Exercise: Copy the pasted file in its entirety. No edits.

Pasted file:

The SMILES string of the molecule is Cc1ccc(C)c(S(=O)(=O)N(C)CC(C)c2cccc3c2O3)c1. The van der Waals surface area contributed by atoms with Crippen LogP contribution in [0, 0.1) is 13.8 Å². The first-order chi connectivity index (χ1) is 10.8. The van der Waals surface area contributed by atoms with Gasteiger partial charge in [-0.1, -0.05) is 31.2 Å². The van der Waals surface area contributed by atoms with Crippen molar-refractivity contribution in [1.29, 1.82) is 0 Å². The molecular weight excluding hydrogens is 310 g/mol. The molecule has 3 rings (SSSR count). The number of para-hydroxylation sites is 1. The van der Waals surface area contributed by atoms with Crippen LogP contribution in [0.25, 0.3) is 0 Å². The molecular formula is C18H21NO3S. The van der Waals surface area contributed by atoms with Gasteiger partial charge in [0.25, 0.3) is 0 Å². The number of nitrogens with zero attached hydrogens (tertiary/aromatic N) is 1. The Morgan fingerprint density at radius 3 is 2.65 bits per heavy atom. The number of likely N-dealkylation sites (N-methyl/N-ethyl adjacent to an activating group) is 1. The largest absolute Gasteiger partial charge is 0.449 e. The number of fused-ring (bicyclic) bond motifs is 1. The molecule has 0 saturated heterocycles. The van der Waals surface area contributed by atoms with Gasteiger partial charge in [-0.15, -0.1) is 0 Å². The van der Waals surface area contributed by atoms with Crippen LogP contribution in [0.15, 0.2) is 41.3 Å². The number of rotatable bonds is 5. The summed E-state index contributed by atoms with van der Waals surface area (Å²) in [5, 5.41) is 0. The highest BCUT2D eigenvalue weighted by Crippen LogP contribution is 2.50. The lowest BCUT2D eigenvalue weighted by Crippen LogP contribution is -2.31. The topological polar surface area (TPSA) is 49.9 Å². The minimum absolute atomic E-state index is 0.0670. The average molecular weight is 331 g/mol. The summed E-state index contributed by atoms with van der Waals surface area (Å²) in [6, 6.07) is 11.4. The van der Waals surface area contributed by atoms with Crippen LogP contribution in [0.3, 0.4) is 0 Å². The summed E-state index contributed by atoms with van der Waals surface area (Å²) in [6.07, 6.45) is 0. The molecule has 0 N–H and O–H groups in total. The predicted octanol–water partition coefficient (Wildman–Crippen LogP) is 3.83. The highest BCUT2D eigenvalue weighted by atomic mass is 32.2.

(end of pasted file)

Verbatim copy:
The SMILES string of the molecule is Cc1ccc(C)c(S(=O)(=O)N(C)CC(C)c2cccc3c2O3)c1. The van der Waals surface area contributed by atoms with Crippen LogP contribution in [0, 0.1) is 13.8 Å². The first-order chi connectivity index (χ1) is 10.8. The van der Waals surface area contributed by atoms with Gasteiger partial charge in [-0.1, -0.05) is 31.2 Å². The van der Waals surface area contributed by atoms with Crippen molar-refractivity contribution in [1.29, 1.82) is 0 Å². The molecular weight excluding hydrogens is 310 g/mol. The molecule has 3 rings (SSSR count). The number of para-hydroxylation sites is 1. The van der Waals surface area contributed by atoms with Crippen LogP contribution in [0.25, 0.3) is 0 Å². The molecular formula is C18H21NO3S. The van der Waals surface area contributed by atoms with Gasteiger partial charge in [0.25, 0.3) is 0 Å². The number of nitrogens with zero attached hydrogens (tertiary/aromatic N) is 1. The Morgan fingerprint density at radius 3 is 2.65 bits per heavy atom. The number of likely N-dealkylation sites (N-methyl/N-ethyl adjacent to an activating group) is 1. The largest absolute Gasteiger partial charge is 0.449 e. The number of fused-ring (bicyclic) bond motifs is 1. The molecule has 0 saturated heterocycles. The van der Waals surface area contributed by atoms with Gasteiger partial charge in [-0.15, -0.1) is 0 Å². The van der Waals surface area contributed by atoms with Crippen LogP contribution in [0.15, 0.2) is 41.3 Å². The number of rotatable bonds is 5. The summed E-state index contributed by atoms with van der Waals surface area (Å²) in [5, 5.41) is 0. The highest BCUT2D eigenvalue weighted by Crippen LogP contribution is 2.50. The lowest BCUT2D eigenvalue weighted by Crippen LogP contribution is -2.31. The topological polar surface area (TPSA) is 49.9 Å². The minimum absolute atomic E-state index is 0.0670. The average molecular weight is 331 g/mol. The summed E-state index contributed by atoms with van der Waals surface area (Å²) in [6, 6.07) is 11.4. The van der Waals surface area contributed by atoms with Crippen LogP contribution in [0.3, 0.4) is 0 Å². The summed E-state index contributed by atoms with van der Waals surface area (Å²) in [6.07, 6.45) is 0. The molecule has 0 N–H and O–H groups in total. The predicted octanol–water partition coefficient (Wildman–Crippen LogP) is 3.83. The highest BCUT2D eigenvalue weighted by atomic mass is 32.2.